The 2018 International Green Construction Code was released on November 8, 2018 but more than a year later, it has not been adopted anywhere.
The 203 page document available from the ICC for sale to the public, .. click here for a free read only copy of the 2018 IgCC, is an entirely new standard and bears little, if any relationship to earlier IgCC versions.
Which at first blush might appear to not necessarily a bad thing, given that the IgCC, first published in 2009, has only been adopted, in whole, but mostly in part, in maybe 17 jurisdictions, out of the more than 4,400 code adopting jurisdictions across the U.S., so there was room for wider adoption of a 2018 IgCC.
For purposes of this blog post highlighting the significant changes in the 2018 IgCC, that new code will be contrasted with the 2012 IgCC and not the 2015 version, which last version we are only aware a single jurisdiction has adopted.
Which is all surprising to many because the prior versions of the IgCC were ideally suited to be edited and revised for use as a voluntary compliance code promoting sustainability and energy efficiency, for specifications in contract documents, for college and professional school textbooks and curricula, and the like; but, were admittedly not ideal for use in a regulatory setting for the compulsory certification of green buildings and construction related materials, which is all but beyond dispute given that only 17 places have adopted the prior versions IgCC.
Many code officials have concluded the 2018 IgCC is not a good building code, green or otherwise. The drafting process was widely criticized resulting in a document that has never been enacted anywhere, and likely should not ever be adopted as code. It has been widely characterized as an unbuildable code.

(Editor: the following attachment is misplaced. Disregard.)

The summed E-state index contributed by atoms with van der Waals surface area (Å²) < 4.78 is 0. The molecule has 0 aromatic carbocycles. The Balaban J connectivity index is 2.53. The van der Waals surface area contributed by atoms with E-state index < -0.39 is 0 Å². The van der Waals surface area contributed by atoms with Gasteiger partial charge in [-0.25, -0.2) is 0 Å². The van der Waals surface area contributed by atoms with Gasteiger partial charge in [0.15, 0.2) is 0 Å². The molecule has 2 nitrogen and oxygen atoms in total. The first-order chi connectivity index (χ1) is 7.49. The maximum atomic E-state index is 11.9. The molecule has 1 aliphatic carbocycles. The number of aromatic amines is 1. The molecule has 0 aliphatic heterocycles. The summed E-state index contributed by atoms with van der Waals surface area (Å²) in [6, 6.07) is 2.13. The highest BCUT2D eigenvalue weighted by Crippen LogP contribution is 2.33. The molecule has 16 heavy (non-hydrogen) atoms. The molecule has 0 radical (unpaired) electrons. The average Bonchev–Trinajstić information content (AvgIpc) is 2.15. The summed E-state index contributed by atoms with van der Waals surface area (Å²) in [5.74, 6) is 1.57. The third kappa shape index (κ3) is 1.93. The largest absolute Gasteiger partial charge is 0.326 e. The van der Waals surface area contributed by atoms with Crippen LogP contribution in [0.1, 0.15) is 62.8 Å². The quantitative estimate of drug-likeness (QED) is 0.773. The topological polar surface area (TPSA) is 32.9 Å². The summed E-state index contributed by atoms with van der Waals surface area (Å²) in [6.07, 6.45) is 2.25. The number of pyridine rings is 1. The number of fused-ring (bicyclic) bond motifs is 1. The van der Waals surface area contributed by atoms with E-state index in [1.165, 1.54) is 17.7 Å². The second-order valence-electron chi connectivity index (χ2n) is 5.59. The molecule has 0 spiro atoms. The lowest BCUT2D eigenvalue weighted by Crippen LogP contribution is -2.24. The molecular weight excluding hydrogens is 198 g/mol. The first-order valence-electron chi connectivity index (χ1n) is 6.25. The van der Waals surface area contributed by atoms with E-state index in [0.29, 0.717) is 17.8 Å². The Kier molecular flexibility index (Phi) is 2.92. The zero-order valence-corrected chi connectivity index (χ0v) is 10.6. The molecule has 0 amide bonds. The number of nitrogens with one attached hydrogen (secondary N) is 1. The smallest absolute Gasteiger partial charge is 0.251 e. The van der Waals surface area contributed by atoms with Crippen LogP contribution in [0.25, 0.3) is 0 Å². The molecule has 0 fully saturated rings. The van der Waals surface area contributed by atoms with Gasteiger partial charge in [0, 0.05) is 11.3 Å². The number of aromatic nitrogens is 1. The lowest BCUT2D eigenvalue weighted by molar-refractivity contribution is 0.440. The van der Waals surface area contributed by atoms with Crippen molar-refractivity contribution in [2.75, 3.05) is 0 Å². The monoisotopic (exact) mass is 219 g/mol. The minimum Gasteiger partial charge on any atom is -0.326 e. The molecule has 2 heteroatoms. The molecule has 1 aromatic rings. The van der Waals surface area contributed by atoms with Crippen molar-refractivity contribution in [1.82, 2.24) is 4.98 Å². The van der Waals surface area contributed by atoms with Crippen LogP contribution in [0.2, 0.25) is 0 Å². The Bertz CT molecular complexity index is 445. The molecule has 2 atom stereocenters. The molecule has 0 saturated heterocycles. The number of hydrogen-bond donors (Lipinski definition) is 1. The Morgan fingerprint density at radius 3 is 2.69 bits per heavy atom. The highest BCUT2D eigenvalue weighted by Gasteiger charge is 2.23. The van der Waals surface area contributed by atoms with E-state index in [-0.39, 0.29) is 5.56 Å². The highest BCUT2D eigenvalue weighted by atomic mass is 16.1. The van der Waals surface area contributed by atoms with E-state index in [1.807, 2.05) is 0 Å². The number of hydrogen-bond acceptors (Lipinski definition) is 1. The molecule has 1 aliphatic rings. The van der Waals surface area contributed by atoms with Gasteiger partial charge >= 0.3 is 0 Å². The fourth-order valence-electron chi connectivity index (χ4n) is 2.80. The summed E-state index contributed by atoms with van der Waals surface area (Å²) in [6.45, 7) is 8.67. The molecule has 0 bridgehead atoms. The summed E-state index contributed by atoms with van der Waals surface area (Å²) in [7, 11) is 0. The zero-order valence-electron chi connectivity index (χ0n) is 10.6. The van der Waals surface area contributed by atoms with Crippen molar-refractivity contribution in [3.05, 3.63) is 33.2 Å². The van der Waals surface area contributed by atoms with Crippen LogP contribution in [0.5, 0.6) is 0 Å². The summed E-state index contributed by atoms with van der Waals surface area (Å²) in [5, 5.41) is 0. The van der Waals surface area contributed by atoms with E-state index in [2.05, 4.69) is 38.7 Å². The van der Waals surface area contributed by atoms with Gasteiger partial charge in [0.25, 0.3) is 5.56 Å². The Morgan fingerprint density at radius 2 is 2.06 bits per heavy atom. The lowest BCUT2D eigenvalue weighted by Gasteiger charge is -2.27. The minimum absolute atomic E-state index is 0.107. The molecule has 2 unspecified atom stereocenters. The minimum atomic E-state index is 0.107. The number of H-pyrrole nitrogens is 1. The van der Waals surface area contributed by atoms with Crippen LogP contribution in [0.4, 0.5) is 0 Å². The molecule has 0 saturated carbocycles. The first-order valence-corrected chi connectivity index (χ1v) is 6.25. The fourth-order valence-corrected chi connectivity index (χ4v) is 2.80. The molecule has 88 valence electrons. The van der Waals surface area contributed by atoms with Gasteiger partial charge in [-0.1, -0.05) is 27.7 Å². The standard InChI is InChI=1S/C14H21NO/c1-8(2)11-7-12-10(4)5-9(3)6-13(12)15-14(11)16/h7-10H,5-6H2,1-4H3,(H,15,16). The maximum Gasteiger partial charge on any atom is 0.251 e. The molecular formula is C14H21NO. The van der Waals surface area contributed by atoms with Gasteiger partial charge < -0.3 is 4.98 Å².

The previous versions of the IgCC were developed utilizing ICC’s respected Code Development Process as part of the ICC Family of Codes. But arising from a 2014 confidential agreement signed by the U.S. Green Building Council, International Code Council, ASHRAE and the Illuminating Engineering Society “to collaborate on the development of future versions of Standard 189.1, the IgCC and the LEED green building program,” the ICC was only responsible for Chapter 1, Scope and Administration of the 2018 IgCC (.. be aware the American Institute of Architects dropped out of the secret society was not a party to the final code release?). The remainder of the code is the substantive content that is the 2017 edition of ANSI/ASHRAE/ICC/USGBC Standard 189.1 for the Design of High Performance Green Buildings Except Low-Rise Residential Buildings. Note, the 2017 edition of Standard 189.1 incorporated 75 separate addenda to the 2014 edition (so it is also in large part new). The ASHRAE process for approving standards may well work for standards, but the insular groups of subject matter environmental zealots that created the 2017 189.1 did not create a code that has garnered any market acceptance.
But draw your own conclusions: This 2018 IgCC contains requirements that address site sustainability, water use efficiency, energy efficiency, indoor environmental quality, materials and resources, and construction and plans for operation.
The 2018 IgCC applies to “1. New buildings and their systems. 2. New portions of buildings and their systems.” and significantly “3. New systems and equipment in existing buildings.” Sec 101.3.1.
The scope of the code then does not apply to single family dwellings or multifamily dwellings of three stories or fewer. The provisions in Appendix J for residential and multifamily construction apply only when expressly adopted, providing for an option for incorporating residential building using the ICC 700 National Green Building Standard. Continue Reading